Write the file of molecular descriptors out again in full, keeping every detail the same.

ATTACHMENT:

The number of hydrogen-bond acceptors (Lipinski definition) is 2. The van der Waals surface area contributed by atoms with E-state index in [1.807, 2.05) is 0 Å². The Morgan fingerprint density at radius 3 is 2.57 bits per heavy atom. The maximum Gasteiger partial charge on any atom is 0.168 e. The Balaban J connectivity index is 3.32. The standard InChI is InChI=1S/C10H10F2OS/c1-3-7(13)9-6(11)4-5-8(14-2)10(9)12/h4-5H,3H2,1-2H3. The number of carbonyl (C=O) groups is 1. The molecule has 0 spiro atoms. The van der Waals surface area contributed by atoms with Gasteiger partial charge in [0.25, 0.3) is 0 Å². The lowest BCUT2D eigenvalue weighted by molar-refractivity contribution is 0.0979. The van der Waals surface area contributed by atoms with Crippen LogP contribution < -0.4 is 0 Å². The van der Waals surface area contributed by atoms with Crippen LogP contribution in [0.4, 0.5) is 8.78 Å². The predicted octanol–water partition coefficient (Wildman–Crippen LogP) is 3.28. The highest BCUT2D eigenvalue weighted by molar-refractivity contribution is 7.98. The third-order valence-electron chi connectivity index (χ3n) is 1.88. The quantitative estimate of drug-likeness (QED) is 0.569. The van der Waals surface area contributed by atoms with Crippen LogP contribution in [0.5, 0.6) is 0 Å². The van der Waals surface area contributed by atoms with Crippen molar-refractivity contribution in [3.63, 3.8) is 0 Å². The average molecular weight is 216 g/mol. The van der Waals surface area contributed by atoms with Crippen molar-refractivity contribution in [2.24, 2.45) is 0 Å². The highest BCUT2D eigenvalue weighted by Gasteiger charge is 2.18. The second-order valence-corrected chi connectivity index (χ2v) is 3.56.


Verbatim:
The number of hydrogen-bond acceptors (Lipinski definition) is 2. The van der Waals surface area contributed by atoms with E-state index in [1.807, 2.05) is 0 Å². The Morgan fingerprint density at radius 3 is 2.57 bits per heavy atom. The maximum Gasteiger partial charge on any atom is 0.168 e. The Balaban J connectivity index is 3.32. The standard InChI is InChI=1S/C10H10F2OS/c1-3-7(13)9-6(11)4-5-8(14-2)10(9)12/h4-5H,3H2,1-2H3. The number of carbonyl (C=O) groups is 1. The molecule has 0 spiro atoms. The van der Waals surface area contributed by atoms with Gasteiger partial charge in [0.25, 0.3) is 0 Å². The lowest BCUT2D eigenvalue weighted by molar-refractivity contribution is 0.0979. The van der Waals surface area contributed by atoms with Crippen LogP contribution < -0.4 is 0 Å². The van der Waals surface area contributed by atoms with Crippen LogP contribution in [0.4, 0.5) is 8.78 Å². The predicted octanol–water partition coefficient (Wildman–Crippen LogP) is 3.28. The highest BCUT2D eigenvalue weighted by molar-refractivity contribution is 7.98. The third-order valence-electron chi connectivity index (χ3n) is 1.88. The quantitative estimate of drug-likeness (QED) is 0.569. The van der Waals surface area contributed by atoms with Crippen LogP contribution in [0.5, 0.6) is 0 Å². The van der Waals surface area contributed by atoms with Crippen molar-refractivity contribution in [3.63, 3.8) is 0 Å². The average molecular weight is 216 g/mol. The van der Waals surface area contributed by atoms with Crippen molar-refractivity contribution in [2.24, 2.45) is 0 Å². The highest BCUT2D eigenvalue weighted by Gasteiger charge is 2.18. The second-order valence-corrected chi connectivity index (χ2v) is 3.56.